On leaving the plane Bannister had great problems. Because of the strong air drag he got stuck in the escape hatch and broke both legs before he could disengage himself from the plane. He was found unconscious in a field near Stouby (about
here) and was taken to Hornsyld hospital (about here) where they had to amputate his right leg. During the parachute jump Bannister had lost both boots, but some days later a farmer found one boot, as luck would have it it was the left.

The three others had also had problems leaving the plane. The escape hatch jammed, and when it finally flew open, the rear gunner, Sgt. Francis William Davies,
had the index finger of his right hand torn off. He jumped first and landed south of Tingbjerg wood
(about here). By his jump he furthermore suffered a concussion of
the brain, yet he was able to apply for help at the nearest farm, "Rohden"
(here), from where his journey continued to Hornsyld hospital. Later the escape hatch and Davies' finger were found on Daugård Beach (about here), and the Danish police took the finger to Hornsyld hospital for identification.

Sgt. Rae Joseph Dunn, the navigator, was the next to jump. On the morning of 12 September Dunn's parachute and his lifejacket were found in the eastern outskirts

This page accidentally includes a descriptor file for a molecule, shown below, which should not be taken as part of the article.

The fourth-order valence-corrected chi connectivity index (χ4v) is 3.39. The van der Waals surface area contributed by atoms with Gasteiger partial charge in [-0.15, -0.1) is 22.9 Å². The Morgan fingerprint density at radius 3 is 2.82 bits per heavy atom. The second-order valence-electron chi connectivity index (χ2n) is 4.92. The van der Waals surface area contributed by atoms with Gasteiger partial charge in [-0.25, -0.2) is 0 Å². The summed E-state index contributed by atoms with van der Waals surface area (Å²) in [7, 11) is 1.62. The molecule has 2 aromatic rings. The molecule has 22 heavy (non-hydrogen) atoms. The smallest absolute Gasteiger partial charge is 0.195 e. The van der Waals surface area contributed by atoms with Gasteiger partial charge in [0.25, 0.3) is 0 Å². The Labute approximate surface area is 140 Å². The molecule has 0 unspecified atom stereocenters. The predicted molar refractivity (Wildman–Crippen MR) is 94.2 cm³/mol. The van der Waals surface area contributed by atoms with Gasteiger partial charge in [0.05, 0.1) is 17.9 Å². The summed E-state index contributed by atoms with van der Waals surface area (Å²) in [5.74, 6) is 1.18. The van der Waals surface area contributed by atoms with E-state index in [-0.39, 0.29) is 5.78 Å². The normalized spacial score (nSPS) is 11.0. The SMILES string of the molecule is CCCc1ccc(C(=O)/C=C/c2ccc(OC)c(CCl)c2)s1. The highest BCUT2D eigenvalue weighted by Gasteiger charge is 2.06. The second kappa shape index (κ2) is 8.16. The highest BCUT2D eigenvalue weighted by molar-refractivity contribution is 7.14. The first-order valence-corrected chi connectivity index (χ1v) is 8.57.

of the town of Bredballe
(about here), 6 km east-north-east of Vejle. On Sept. 13 at 2 pm Sgt. Dunn was arrested by a Danish policeman in the Grejs valley, and
shortly afterwards he was handed over to the Germans in Vejle
(here).

The last airman was Sgt. James Alexander Summers Philson, the wireless operator, who landed near Belle
(near Havlykke Gaard which is here).
A comprehensive search was initiated by the German Wehrmacht together with the Danish police. The search was thorough. At one time six extra dog patrols were ordered from Århus so that on 14 September the total Danish force consisted of 41 policemen, 16 dogs, and 10 cars searching all buildings in well-defined areas.
In the night road blocks were deployed at the crossings in Bredal, Hedensted, Dagnæs, Bjerre, and Hornumkær, and all passers-by were stopped, their papers
examined, and cars and carts were searched.
Strange gleams of light were reported, people were denounced and interrogated, but without result. Finally on 16 September at 10.30 am Sgt. Philson was found in
the brake compartment of a goods van which was standing at Daugård railway station
(here). (See more at Philson, also the note with corrections received on 23 November 2010.) The Danish police flocked to Daugård inn (here) in order to view the small Scotchman who for more than three days had lived exclusively on
rhubarb stalks, and who had fooled the large police force.

After the war Philson became a minister in Scotland, and in 1952 and 1980 he visited the area around Vejle where among others he also called on Chief Constable Høybye in Horsens."
(FT 90-44-2 - translated by KK) The airmen were taken to German POW-Camps.

See Bomber Command No. 106 Squadron and No. 106 Squadron RAF.                  
Hampden I AE300 took off from RAF Coningsby at 2140 hours on 11 SEP 1941. (Source: Aircrew Remembered has this.) 4 airmen.